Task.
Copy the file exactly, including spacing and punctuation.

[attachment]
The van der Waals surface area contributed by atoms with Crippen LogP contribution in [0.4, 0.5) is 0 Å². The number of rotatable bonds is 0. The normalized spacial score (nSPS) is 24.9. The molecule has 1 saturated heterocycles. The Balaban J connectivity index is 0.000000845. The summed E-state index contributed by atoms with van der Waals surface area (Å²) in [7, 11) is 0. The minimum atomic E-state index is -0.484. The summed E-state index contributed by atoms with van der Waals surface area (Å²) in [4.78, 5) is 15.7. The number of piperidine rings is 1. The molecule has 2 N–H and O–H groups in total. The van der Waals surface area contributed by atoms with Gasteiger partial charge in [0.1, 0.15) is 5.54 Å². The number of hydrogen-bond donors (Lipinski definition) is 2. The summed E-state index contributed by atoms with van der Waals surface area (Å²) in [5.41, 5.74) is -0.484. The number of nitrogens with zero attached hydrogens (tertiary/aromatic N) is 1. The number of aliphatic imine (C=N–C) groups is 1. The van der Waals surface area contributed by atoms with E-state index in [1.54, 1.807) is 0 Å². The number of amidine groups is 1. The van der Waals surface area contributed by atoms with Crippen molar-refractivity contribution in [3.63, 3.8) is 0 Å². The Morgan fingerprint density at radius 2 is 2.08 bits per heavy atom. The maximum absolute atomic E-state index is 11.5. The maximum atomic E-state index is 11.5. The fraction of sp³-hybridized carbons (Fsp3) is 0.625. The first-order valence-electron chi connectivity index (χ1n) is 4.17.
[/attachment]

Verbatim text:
The van der Waals surface area contributed by atoms with Crippen LogP contribution in [0.4, 0.5) is 0 Å². The number of rotatable bonds is 0. The normalized spacial score (nSPS) is 24.9. The molecule has 1 saturated heterocycles. The Balaban J connectivity index is 0.000000845. The summed E-state index contributed by atoms with van der Waals surface area (Å²) in [7, 11) is 0. The minimum atomic E-state index is -0.484. The summed E-state index contributed by atoms with van der Waals surface area (Å²) in [4.78, 5) is 15.7. The number of piperidine rings is 1. The molecule has 2 N–H and O–H groups in total. The van der Waals surface area contributed by atoms with Gasteiger partial charge in [0.1, 0.15) is 5.54 Å². The number of hydrogen-bond donors (Lipinski definition) is 2. The summed E-state index contributed by atoms with van der Waals surface area (Å²) in [5.41, 5.74) is -0.484. The number of nitrogens with zero attached hydrogens (tertiary/aromatic N) is 1. The number of aliphatic imine (C=N–C) groups is 1. The van der Waals surface area contributed by atoms with E-state index in [1.54, 1.807) is 0 Å². The number of amidine groups is 1. The van der Waals surface area contributed by atoms with Crippen molar-refractivity contribution in [3.63, 3.8) is 0 Å². The Morgan fingerprint density at radius 2 is 2.08 bits per heavy atom. The maximum absolute atomic E-state index is 11.5. The maximum atomic E-state index is 11.5. The fraction of sp³-hybridized carbons (Fsp3) is 0.625. The first-order valence-electron chi connectivity index (χ1n) is 4.17.